City Of War: The Story Of John Rabe Review

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Nanking, 1937. The Japanese have occupied China's capital ascivilians flee to the sanctuary of the Safety Zone. There, only German business John Rabe stands between them and the wave of massacres consuming the city.


More conventional in its telling, but still making for fascinating comparisons with City Of Life And Death, this recounts the Nanking Massacre from the viewpoint of the Nazi factory manager who helped establish the International Security Zone that saved tens of thousands of lives during the pitiless Japanese onslaught.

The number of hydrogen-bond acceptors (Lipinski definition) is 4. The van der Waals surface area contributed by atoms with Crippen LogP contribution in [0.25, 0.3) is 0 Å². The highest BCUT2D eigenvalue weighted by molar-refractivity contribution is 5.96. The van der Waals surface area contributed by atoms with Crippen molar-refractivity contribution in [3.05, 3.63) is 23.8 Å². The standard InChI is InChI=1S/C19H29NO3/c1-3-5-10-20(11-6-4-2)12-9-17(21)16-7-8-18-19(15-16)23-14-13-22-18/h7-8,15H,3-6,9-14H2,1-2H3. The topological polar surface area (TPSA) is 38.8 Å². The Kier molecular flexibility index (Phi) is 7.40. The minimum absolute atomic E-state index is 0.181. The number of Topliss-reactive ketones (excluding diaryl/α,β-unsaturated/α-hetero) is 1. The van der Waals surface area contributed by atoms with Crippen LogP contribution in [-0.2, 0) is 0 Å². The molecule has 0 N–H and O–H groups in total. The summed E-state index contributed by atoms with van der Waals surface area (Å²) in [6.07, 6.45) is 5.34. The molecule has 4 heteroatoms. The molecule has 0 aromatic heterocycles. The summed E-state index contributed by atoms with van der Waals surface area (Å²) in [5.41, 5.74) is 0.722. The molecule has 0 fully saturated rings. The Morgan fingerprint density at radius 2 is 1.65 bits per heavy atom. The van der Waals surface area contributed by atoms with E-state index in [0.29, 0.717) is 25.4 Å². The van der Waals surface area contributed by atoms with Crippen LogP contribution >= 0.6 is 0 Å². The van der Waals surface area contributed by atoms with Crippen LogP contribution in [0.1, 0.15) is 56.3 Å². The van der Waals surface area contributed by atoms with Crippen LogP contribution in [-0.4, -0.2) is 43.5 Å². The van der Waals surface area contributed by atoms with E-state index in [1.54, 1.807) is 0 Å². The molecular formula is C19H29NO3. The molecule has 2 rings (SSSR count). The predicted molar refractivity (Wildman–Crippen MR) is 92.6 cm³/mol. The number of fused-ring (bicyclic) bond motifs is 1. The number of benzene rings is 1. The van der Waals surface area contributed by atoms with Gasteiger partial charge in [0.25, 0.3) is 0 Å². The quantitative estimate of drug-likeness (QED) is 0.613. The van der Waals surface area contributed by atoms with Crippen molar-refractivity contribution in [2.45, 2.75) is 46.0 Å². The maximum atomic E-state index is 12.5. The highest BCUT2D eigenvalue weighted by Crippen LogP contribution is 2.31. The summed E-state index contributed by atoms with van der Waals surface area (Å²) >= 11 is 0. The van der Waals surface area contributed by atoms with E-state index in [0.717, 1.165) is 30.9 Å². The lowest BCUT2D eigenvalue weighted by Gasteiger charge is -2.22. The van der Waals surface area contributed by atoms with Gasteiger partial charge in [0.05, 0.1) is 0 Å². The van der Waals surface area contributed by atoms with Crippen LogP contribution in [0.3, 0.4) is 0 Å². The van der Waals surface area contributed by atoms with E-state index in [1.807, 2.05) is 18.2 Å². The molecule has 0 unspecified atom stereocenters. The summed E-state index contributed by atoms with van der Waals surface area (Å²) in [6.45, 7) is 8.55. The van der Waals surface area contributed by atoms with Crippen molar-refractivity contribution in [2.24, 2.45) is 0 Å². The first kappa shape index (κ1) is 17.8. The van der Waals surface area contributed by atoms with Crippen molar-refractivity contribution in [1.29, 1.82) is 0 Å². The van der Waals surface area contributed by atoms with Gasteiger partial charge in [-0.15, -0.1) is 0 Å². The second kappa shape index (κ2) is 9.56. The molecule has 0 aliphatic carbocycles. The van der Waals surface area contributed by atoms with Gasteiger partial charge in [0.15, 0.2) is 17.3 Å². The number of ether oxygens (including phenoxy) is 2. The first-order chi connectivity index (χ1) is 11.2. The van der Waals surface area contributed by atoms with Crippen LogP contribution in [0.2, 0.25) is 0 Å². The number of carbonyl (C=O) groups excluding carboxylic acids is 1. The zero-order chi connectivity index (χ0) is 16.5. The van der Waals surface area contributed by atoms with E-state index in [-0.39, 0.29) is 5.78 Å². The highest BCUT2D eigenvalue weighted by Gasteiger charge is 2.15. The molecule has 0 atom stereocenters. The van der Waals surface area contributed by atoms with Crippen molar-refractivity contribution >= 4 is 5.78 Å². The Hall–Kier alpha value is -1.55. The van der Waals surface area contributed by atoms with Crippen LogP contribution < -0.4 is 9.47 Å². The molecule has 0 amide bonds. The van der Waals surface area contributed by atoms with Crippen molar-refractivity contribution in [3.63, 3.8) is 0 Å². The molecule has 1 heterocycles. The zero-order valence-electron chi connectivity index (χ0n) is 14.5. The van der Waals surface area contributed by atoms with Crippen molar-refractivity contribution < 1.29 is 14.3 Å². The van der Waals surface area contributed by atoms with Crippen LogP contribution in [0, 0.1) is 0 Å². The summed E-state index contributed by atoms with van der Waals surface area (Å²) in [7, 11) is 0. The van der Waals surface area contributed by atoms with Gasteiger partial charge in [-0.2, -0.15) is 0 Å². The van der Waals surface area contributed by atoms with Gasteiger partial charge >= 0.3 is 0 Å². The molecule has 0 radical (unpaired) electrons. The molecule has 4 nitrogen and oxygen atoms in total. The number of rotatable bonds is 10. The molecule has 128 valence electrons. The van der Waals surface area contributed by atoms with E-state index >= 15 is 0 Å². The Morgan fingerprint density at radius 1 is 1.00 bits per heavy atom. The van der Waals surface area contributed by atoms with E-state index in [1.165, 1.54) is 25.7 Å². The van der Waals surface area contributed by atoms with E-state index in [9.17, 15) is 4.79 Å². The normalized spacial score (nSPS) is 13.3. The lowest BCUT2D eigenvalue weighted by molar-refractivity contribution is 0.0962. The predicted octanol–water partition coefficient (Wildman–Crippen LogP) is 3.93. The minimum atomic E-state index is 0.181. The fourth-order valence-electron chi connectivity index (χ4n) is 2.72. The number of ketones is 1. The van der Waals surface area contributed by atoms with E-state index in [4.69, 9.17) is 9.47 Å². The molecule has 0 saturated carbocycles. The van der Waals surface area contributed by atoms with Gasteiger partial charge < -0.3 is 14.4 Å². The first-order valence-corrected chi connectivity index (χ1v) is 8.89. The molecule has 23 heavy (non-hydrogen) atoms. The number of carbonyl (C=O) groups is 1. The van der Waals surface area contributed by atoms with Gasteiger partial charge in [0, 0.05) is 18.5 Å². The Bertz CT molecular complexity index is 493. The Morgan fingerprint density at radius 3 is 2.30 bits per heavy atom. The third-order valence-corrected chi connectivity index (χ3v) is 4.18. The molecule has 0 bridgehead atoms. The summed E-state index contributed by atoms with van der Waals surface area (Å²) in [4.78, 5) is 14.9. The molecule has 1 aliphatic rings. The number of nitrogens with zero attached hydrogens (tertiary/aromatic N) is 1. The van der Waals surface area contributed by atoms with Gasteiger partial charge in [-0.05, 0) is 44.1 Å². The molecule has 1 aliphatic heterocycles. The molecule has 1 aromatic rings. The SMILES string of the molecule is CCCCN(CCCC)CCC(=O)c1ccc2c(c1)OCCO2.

Ulrich Tukur gives a sterling performance, but with the focus being so firmly on his reluctant heroism, Steve Buscemi’s doctor and Daniel Brühl’s diplomat aren’t always as convincing. Moreover, this lacks the intensity and pure horror of Lu Chuan’s lacerating account, and by sanitising or overlooking the corruption and chauvinism involved in bargaining with the invaders, it runs the risk of lionising John Rabe as a Chinese Schindler.

An intriguing companion piece to City Of Life And Death, this is a more sanitised version of the horrors of Nanking.